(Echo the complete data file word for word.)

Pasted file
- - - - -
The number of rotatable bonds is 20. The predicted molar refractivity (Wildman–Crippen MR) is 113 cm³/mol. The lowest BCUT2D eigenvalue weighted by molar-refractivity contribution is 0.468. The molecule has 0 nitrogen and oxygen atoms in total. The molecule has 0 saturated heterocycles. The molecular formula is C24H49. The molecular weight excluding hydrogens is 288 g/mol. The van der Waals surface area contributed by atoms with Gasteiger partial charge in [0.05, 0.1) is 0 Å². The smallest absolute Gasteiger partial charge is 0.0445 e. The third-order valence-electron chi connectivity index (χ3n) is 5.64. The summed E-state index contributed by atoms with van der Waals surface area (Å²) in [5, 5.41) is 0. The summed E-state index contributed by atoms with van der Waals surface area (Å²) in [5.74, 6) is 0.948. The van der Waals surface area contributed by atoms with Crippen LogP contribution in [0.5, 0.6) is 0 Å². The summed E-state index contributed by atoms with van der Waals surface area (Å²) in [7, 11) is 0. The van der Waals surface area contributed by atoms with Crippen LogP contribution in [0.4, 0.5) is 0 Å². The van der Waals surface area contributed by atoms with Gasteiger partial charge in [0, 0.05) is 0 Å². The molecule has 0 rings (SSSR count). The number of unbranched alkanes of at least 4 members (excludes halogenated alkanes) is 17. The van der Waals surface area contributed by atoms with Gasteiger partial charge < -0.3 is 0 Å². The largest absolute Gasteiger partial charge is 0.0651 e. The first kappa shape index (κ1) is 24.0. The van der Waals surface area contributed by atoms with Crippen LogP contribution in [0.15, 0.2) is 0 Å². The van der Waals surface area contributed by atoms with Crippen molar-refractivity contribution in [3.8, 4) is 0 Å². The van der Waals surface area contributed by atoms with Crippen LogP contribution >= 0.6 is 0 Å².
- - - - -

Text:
The number of rotatable bonds is 20. The predicted molar refractivity (Wildman–Crippen MR) is 113 cm³/mol. The lowest BCUT2D eigenvalue weighted by molar-refractivity contribution is 0.468. The molecule has 0 nitrogen and oxygen atoms in total. The molecule has 0 saturated heterocycles. The molecular formula is C24H49. The molecular weight excluding hydrogens is 288 g/mol. The van der Waals surface area contributed by atoms with Gasteiger partial charge in [0.05, 0.1) is 0 Å². The smallest absolute Gasteiger partial charge is 0.0445 e. The third-order valence-electron chi connectivity index (χ3n) is 5.64. The summed E-state index contributed by atoms with van der Waals surface area (Å²) in [5, 5.41) is 0. The summed E-state index contributed by atoms with van der Waals surface area (Å²) in [5.74, 6) is 0.948. The van der Waals surface area contributed by atoms with Crippen LogP contribution in [0.5, 0.6) is 0 Å². The summed E-state index contributed by atoms with van der Waals surface area (Å²) in [7, 11) is 0. The van der Waals surface area contributed by atoms with Crippen LogP contribution in [0.4, 0.5) is 0 Å². The van der Waals surface area contributed by atoms with Gasteiger partial charge in [0, 0.05) is 0 Å². The molecule has 0 rings (SSSR count). The number of unbranched alkanes of at least 4 members (excludes halogenated alkanes) is 17. The van der Waals surface area contributed by atoms with Gasteiger partial charge < -0.3 is 0 Å². The largest absolute Gasteiger partial charge is 0.0651 e. The first kappa shape index (κ1) is 24.0. The van der Waals surface area contributed by atoms with Crippen LogP contribution in [0.15, 0.2) is 0 Å². The van der Waals surface area contributed by atoms with Crippen molar-refractivity contribution in [3.8, 4) is 0 Å². The van der Waals surface area contributed by atoms with Crippen LogP contribution >= 0.6 is 0 Å².